Psoriasis is a chronic disease of the skin which affects over 5 million people in the United States. Typical characteristics of psoriasis include dry, red patches of skin and inflammation. Psoriasis is not contagious and may be inherited. There are several types of psoriasis, each similar to the others in many respects. The most common type of is plaque psoriasis which affects approximately nine out of ten people with psoriasis. Skin affected by plaque psoriasis is red and covered with silvery scales. Circular or oval shaped red plaques which may itch or burn are typical of plaque psoriasis and the patches are usually found on the elbows, knees, trunk, or scalp, but may be found on any part of the skin. Plaque psoriasis patches are very persistent and may not go away.
Nail psoriasis affects the fingernails and toenails and is another type of psoriasis. Most people who suffer from psoriasis of the nails also have skin psoriasis which is also called coetaneous psoriasis. Psoriasis of the nails occurs in fewer than 5% of people who do not have skin psoriasis. Psoriasis of the nails involves any of a number of changes to the nail area. Clear yellow-red nail discoloring that looks like a drop of blood under the nail plate may occur. Little pits may form in the nails. These pits develop when cells are lost from the nail's surface. Lines may form across the nails and areas of white on the nail plate may also be present.
Inverse psoriasis involves bright red and smooth patches which are found in the folds of the skin, most commonly under the breasts, in the armpits, near genitals, and under the buttocks. The inflamed areas are aggravated by sweat and skin rubbing together in the folds of skin. Yeast overgrowth may trigger the skin lesions of psoriasis. Several topical creams and ointments are available to treat inverse psoriasis. Corticosteroids, derivatives of vitamin D3, retinoids, coal tar, or anthralin are typically used to relieve itching and redness. Another issue for psoriasis sufferers is that these moist irritated areas can be prime areas for yeast and other fungal infections.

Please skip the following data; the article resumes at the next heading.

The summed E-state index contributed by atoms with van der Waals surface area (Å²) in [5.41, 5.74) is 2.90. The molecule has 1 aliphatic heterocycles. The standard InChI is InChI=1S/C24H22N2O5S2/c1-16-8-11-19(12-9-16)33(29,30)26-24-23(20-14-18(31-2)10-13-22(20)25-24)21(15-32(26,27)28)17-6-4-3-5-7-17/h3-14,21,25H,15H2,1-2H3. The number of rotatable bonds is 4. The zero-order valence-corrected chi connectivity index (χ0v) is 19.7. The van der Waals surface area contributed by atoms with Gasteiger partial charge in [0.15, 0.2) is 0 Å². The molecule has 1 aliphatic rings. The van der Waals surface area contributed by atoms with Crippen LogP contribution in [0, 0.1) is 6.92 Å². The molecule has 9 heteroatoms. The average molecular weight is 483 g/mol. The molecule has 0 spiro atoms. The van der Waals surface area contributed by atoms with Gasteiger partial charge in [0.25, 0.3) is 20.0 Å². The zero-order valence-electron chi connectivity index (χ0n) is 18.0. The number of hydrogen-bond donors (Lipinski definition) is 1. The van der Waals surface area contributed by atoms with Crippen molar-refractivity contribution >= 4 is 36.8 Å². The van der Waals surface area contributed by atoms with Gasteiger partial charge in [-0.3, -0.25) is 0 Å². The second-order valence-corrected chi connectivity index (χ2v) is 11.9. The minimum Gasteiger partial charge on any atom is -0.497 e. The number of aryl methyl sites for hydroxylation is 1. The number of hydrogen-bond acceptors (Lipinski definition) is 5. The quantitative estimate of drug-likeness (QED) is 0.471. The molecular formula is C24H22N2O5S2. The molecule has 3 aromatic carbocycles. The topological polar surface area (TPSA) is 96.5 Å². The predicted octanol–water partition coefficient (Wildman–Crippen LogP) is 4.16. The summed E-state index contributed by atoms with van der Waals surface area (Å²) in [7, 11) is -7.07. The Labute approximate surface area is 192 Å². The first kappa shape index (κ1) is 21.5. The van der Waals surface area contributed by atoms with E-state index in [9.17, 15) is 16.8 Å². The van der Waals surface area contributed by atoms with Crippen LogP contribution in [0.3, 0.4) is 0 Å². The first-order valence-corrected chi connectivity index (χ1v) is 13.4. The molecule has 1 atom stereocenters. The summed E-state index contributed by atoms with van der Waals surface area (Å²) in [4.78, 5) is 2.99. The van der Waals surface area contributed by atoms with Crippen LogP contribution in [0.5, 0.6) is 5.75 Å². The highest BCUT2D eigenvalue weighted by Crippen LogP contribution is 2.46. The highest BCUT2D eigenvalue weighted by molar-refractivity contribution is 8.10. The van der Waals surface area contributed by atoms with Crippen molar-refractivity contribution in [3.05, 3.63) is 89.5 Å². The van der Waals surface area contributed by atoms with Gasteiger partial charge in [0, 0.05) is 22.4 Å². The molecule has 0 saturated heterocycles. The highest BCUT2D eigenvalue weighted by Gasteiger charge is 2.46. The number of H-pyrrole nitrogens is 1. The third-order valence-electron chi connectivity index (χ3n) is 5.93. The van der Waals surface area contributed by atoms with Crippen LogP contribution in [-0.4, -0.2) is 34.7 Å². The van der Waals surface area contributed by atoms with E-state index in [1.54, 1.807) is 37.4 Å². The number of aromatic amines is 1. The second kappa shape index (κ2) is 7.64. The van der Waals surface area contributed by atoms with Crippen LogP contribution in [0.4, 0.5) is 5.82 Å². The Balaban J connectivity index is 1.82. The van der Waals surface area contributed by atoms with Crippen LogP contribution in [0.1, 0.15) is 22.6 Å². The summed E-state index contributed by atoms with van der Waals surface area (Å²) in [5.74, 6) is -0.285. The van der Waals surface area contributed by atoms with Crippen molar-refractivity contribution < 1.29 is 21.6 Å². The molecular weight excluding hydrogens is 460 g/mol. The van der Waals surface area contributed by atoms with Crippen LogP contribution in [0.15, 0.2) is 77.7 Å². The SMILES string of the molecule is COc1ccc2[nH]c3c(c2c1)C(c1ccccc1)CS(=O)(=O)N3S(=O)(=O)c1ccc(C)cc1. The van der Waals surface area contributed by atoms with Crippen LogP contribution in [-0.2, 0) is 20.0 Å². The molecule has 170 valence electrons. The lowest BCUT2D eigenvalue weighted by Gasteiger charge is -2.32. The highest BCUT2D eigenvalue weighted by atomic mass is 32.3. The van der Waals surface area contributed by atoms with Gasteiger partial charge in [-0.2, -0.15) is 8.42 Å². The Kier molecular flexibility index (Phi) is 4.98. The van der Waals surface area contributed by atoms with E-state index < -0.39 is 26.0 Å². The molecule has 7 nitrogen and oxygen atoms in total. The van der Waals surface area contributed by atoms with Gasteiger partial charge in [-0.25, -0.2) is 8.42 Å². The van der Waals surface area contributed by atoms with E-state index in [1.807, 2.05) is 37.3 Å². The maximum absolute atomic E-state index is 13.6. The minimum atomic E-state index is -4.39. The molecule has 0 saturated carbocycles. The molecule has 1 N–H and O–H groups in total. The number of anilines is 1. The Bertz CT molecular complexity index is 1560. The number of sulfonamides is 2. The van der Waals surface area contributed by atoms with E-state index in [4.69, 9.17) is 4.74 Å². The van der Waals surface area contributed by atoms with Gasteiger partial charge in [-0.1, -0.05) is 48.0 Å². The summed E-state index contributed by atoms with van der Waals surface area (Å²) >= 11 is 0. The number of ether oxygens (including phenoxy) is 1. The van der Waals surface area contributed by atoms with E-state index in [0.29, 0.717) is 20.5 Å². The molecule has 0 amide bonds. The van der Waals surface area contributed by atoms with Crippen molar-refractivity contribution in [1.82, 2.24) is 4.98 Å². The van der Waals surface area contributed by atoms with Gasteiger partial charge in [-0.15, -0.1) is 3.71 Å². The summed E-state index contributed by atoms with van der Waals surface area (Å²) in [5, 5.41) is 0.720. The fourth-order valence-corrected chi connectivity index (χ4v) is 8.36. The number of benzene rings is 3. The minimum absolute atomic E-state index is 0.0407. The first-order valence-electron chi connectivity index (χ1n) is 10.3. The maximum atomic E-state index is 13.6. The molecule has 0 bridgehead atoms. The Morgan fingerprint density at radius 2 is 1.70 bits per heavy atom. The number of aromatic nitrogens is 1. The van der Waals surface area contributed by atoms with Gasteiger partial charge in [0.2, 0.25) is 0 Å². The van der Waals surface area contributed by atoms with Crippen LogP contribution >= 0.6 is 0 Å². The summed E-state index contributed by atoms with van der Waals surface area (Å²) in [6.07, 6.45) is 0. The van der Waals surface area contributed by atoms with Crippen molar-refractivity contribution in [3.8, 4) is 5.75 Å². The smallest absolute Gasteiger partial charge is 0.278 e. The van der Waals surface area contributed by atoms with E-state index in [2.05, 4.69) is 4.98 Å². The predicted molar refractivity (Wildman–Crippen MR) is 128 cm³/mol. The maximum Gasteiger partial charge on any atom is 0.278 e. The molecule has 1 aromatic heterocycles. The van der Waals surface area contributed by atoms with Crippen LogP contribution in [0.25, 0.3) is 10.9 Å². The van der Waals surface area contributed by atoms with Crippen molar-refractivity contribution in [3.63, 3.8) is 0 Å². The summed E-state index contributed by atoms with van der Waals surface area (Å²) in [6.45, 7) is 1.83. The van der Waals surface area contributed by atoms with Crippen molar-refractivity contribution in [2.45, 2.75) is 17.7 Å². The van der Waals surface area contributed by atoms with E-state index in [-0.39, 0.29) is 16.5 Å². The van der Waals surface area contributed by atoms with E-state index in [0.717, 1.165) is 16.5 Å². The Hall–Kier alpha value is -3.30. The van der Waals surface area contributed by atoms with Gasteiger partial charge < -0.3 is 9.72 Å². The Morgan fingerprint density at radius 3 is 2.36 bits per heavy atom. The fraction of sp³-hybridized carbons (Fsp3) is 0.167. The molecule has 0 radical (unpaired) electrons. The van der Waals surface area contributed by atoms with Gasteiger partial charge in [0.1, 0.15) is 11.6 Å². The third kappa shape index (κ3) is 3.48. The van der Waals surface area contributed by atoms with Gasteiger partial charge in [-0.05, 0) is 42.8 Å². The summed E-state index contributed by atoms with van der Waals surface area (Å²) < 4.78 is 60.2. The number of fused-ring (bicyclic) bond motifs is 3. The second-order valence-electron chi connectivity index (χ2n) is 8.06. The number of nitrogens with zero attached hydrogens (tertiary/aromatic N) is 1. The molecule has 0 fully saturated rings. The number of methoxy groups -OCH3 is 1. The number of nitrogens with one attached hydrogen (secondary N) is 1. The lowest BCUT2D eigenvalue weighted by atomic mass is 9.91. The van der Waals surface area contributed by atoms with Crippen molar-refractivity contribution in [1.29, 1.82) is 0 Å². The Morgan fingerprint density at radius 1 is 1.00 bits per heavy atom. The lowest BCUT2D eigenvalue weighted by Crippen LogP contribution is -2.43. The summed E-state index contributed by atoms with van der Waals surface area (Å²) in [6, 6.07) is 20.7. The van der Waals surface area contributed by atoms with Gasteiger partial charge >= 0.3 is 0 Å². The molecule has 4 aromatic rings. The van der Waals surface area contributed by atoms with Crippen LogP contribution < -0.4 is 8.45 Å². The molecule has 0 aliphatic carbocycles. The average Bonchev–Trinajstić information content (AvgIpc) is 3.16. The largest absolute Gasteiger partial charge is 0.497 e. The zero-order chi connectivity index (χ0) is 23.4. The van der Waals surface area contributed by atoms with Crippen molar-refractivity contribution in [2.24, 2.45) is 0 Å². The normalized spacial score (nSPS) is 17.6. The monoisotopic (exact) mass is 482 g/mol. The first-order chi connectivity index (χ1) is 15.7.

The least common type of psoriasis is called erythrodermic psoriasis and can be quite serious. Very large areas of the body are bright red and inflamed and may appear to be covered in a red and peeling rash. The rash usually itches or burns and the increased blood flow can put a large strain on the heart. Both topical and systemic medications can be used to treat erythrodermic psoriasis and combination therapies of medications may also be used. Antibiotics may also be used to prevent or stop the infection. People with this type of psoriasis become prone to dehydration, infection, and fever requiring hospitalization. Pustular psoriasis is an uncommon form of psoriasis. People with this type of psoriasis have clearly defined, raised bumps on the skin that are filled with pustules. The skin under and around the bumps is reddish and may cause large portions of the skin to redden and change.